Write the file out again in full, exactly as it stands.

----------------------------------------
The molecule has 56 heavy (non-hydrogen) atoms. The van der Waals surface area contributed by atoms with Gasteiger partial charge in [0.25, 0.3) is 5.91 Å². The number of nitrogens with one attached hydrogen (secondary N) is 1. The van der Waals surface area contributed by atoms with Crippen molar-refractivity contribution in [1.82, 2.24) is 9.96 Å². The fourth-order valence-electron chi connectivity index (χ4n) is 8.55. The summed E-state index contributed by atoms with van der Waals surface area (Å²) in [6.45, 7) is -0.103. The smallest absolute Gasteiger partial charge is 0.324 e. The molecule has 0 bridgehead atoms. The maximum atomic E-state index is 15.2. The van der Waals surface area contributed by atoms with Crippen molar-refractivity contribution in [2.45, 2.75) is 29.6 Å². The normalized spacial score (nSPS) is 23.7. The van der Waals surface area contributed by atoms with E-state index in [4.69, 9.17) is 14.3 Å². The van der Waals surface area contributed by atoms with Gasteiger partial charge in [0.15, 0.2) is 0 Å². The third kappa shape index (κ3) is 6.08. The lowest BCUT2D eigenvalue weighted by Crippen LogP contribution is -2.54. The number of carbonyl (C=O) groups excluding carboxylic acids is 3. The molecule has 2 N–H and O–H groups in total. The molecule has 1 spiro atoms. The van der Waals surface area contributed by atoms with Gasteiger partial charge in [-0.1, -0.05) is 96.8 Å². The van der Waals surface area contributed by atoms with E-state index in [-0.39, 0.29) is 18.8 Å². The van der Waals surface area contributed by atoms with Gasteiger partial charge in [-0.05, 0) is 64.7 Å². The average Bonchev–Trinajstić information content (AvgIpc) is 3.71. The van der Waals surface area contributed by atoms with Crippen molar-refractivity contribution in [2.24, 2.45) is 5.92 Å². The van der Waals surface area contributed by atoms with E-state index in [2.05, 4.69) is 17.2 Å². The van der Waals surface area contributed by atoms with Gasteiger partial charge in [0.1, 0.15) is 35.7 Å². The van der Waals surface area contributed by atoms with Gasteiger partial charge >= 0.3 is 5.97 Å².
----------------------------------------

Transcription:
The molecule has 56 heavy (non-hydrogen) atoms. The van der Waals surface area contributed by atoms with Gasteiger partial charge in [0.25, 0.3) is 5.91 Å². The number of nitrogens with one attached hydrogen (secondary N) is 1. The van der Waals surface area contributed by atoms with Crippen molar-refractivity contribution in [1.82, 2.24) is 9.96 Å². The fourth-order valence-electron chi connectivity index (χ4n) is 8.55. The summed E-state index contributed by atoms with van der Waals surface area (Å²) in [6.45, 7) is -0.103. The smallest absolute Gasteiger partial charge is 0.324 e. The molecule has 0 bridgehead atoms. The maximum atomic E-state index is 15.2. The van der Waals surface area contributed by atoms with Crippen molar-refractivity contribution in [2.45, 2.75) is 29.6 Å². The normalized spacial score (nSPS) is 23.7. The van der Waals surface area contributed by atoms with E-state index in [4.69, 9.17) is 14.3 Å². The van der Waals surface area contributed by atoms with Gasteiger partial charge in [0.15, 0.2) is 0 Å². The third kappa shape index (κ3) is 6.08. The lowest BCUT2D eigenvalue weighted by Crippen LogP contribution is -2.54. The number of carbonyl (C=O) groups excluding carboxylic acids is 3. The molecule has 2 N–H and O–H groups in total. The molecule has 1 spiro atoms. The van der Waals surface area contributed by atoms with Gasteiger partial charge in [-0.1, -0.05) is 96.8 Å². The van der Waals surface area contributed by atoms with E-state index in [-0.39, 0.29) is 18.8 Å². The van der Waals surface area contributed by atoms with Gasteiger partial charge in [-0.05, 0) is 64.7 Å². The average Bonchev–Trinajstić information content (AvgIpc) is 3.71. The van der Waals surface area contributed by atoms with Crippen molar-refractivity contribution in [2.24, 2.45) is 5.92 Å². The van der Waals surface area contributed by atoms with E-state index in [2.05, 4.69) is 17.2 Å². The van der Waals surface area contributed by atoms with Gasteiger partial charge in [0.1, 0.15) is 35.7 Å². The van der Waals surface area contributed by atoms with Gasteiger partial charge >= 0.3 is 5.97 Å².